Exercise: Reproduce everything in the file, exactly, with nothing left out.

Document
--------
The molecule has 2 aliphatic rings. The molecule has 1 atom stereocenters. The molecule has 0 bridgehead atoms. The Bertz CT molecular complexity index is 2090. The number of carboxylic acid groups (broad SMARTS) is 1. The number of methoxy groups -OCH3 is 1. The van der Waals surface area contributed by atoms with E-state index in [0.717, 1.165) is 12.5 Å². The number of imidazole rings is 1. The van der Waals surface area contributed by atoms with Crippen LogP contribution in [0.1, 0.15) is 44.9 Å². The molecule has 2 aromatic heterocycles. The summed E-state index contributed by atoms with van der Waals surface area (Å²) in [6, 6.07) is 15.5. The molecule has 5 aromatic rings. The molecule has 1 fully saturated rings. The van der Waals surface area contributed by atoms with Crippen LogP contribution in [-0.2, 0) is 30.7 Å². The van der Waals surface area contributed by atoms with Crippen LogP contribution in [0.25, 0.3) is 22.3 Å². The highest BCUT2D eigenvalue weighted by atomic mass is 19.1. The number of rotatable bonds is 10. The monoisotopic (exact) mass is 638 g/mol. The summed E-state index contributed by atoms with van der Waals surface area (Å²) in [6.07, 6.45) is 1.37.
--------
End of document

The molecule has 2 aliphatic rings. The molecule has 1 atom stereocenters. The molecule has 0 bridgehead atoms. The Bertz CT molecular complexity index is 2090. The number of carboxylic acid groups (broad SMARTS) is 1. The number of methoxy groups -OCH3 is 1. The van der Waals surface area contributed by atoms with E-state index in [0.717, 1.165) is 12.5 Å². The number of imidazole rings is 1. The van der Waals surface area contributed by atoms with Crippen LogP contribution in [0.1, 0.15) is 44.9 Å². The molecule has 2 aromatic heterocycles. The summed E-state index contributed by atoms with van der Waals surface area (Å²) in [6, 6.07) is 15.5. The molecule has 5 aromatic rings. The molecule has 1 fully saturated rings. The van der Waals surface area contributed by atoms with Crippen LogP contribution in [-0.2, 0) is 30.7 Å². The van der Waals surface area contributed by atoms with Crippen LogP contribution in [0.25, 0.3) is 22.3 Å². The highest BCUT2D eigenvalue weighted by atomic mass is 19.1. The number of rotatable bonds is 10. The monoisotopic (exact) mass is 638 g/mol. The summed E-state index contributed by atoms with van der Waals surface area (Å²) in [6.07, 6.45) is 1.37.